Loyal Dean Turns Cast-Off Wood Into Artful Longboards

The two founders of Loyal Dean didn’t set out to make longboards. But a happy accident led them to create some of the most unique, beautiful rides on the market.

L.A. is rotten with longboard riders carving down the streets, but few can boast boards as beautiful as those of Loyal Dean. Made of 40% reclaimed hardwood and wholly crafted in L.A., the boards are the product of a longtime friendship between Greg “Loyal” Perry and Dino “Dean” Pierone .


The two have 25 years of woodworking experience between them. But they didn’t set out to make skateboards; they just had a lot of excess wood on their hands, thanks to a custom door company they ran together. “I was throwing out three dumpsters’ worth of premium wood that I couldn’t use in a month,” says Perry. The spare wood came in handy when Pierone thought of giving his daughter a skateboard as a present. “I thought it’d be a cool thing she could have,” Pierone tells Co.Design. The two whipped up a prototype on a whim, using the same technique and distinct patterning evident in their custom doors.

The boards are made of the door company’s remnants.

“When we made it, a lot of people said, ‘Wow! You’ve got something there!’” Pierone says. Bolstered by that feedback, Pierone and Perry went back and focused on developing something hardy and more rider-friendly. After frequent and brutal road tests from their skater employees, Loyal Dean was born. In all, the company sells four models; each of them varies from one production to the next, because they’re made out of whatever wood the door company happens to be using at the moment. The most popular style is the Bottlenose, a board meant for two-directional switch stance riding which sells for $375.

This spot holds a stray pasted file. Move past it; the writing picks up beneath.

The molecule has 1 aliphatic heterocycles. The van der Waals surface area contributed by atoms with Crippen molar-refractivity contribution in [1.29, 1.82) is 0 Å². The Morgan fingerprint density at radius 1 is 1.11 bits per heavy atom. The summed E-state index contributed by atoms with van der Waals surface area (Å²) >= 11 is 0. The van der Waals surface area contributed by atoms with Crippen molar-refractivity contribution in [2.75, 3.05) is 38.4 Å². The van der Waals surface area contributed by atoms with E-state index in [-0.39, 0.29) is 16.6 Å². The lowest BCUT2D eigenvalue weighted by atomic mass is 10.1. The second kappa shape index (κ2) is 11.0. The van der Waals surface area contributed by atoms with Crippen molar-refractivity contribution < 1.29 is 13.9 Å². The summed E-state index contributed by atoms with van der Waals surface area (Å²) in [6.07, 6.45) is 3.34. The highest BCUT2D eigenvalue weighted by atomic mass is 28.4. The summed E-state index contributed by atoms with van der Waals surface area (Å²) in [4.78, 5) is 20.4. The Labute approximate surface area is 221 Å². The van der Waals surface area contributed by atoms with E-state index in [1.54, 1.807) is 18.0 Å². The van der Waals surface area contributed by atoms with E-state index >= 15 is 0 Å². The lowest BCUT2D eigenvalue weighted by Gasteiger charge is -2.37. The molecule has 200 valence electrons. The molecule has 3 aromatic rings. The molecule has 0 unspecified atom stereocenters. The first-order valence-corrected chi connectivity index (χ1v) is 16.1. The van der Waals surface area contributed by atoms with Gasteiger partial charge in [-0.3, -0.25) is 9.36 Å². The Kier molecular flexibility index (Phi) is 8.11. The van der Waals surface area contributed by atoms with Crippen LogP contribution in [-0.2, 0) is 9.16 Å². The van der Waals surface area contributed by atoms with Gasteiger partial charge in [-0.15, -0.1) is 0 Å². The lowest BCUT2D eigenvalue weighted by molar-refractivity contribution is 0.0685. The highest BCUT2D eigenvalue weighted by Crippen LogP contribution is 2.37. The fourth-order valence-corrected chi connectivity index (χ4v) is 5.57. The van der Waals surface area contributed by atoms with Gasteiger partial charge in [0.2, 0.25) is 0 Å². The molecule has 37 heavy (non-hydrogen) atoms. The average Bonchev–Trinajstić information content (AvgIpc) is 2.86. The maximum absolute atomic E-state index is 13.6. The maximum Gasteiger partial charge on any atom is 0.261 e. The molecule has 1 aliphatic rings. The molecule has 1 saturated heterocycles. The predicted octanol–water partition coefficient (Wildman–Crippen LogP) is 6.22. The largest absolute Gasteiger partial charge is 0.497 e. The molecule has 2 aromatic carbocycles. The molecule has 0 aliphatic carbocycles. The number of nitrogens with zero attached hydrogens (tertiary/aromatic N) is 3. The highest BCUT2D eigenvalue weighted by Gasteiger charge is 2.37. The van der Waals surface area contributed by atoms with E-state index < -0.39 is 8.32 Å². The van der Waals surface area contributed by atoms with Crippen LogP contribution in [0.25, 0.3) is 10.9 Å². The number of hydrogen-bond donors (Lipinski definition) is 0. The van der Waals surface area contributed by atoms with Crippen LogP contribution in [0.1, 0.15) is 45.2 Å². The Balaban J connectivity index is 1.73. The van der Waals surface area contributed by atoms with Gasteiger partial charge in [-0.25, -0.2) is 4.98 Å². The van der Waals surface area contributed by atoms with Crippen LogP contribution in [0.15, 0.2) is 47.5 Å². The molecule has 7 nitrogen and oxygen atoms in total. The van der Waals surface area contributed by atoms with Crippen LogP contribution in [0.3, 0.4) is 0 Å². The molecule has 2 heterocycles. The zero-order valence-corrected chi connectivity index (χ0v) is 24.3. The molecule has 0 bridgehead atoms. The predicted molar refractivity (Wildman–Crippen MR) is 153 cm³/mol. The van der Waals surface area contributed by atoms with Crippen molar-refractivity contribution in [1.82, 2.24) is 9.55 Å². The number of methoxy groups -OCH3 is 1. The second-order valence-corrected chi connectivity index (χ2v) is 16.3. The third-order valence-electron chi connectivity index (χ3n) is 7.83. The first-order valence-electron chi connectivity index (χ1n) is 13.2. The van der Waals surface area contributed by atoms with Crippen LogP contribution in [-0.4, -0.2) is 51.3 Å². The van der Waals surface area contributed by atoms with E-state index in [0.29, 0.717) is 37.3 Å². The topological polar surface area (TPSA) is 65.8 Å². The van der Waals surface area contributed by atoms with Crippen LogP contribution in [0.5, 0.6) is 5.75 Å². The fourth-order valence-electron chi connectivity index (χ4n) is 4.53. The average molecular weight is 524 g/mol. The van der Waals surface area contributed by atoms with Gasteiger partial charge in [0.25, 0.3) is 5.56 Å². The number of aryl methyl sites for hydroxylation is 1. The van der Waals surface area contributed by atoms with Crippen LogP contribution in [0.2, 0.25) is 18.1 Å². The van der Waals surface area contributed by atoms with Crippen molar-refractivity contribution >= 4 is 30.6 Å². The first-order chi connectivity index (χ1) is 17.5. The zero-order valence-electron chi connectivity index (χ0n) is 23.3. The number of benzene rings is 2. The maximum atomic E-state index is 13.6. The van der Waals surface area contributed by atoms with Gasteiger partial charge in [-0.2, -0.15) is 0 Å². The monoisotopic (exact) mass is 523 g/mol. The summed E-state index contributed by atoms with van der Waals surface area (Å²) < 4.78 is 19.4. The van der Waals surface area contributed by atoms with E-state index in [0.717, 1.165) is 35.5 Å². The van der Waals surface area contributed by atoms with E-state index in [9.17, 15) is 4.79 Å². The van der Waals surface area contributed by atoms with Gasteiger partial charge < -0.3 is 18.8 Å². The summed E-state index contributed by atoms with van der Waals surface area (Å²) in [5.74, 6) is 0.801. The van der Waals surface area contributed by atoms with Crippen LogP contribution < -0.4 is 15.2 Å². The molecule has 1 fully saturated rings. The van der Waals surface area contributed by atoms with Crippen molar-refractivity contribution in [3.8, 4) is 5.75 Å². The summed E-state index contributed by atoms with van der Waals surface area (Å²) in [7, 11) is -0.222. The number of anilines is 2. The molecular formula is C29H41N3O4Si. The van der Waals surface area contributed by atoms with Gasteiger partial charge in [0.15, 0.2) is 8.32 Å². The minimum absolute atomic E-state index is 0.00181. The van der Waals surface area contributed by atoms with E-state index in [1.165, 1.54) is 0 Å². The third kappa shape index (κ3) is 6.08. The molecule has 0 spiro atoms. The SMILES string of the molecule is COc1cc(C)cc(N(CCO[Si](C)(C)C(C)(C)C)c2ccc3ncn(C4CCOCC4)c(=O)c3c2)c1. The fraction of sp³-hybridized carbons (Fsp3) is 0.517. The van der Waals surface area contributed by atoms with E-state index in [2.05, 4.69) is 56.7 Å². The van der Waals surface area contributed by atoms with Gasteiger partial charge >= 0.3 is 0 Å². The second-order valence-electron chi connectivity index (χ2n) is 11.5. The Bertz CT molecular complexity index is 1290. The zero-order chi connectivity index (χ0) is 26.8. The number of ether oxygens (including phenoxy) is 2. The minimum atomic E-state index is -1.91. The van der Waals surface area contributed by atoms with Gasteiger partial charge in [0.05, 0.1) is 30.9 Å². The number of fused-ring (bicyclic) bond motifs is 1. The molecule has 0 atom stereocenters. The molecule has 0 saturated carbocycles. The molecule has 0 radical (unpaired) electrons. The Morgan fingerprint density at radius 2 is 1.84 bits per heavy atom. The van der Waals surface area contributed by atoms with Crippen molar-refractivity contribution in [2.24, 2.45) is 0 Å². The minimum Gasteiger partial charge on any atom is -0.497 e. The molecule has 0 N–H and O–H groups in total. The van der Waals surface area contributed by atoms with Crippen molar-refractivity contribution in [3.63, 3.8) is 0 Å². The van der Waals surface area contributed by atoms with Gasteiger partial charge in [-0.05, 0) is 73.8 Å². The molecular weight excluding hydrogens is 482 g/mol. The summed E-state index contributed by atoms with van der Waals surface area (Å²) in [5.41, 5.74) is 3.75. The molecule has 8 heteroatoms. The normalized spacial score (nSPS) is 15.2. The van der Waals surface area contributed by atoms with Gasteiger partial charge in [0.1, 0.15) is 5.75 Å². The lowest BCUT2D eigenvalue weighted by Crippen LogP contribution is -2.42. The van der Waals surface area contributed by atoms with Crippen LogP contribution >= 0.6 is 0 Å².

Pierone and Perry aren’t willing to give away too much about how they achieve the boards’ flowing, inlaid curves. But they do offer some hints. Pierone first plans out the pattern using AutoCAD. It’s then made using a hush-hush bending process. “It’s like spin art at the county fair. Somebody’s not placing the paint on the paper, they’re dropping it in there, and it’s spinning. It’s more about the process,” Perry says. “The patterning can be anything we want it to be.” The curves of wood actually serve a purpose: Rather than plywood, these decks are made of two layers of laminated hardwood, whose grains all run in the same direction, lending both flexibility and strength. Randal trucks and wheels weighing more than a half-pound each make for a cushier ride suited for long-haul trips.

About the author

Carren Jao is a writer from Manila based in Los Angeles. Her work can be found at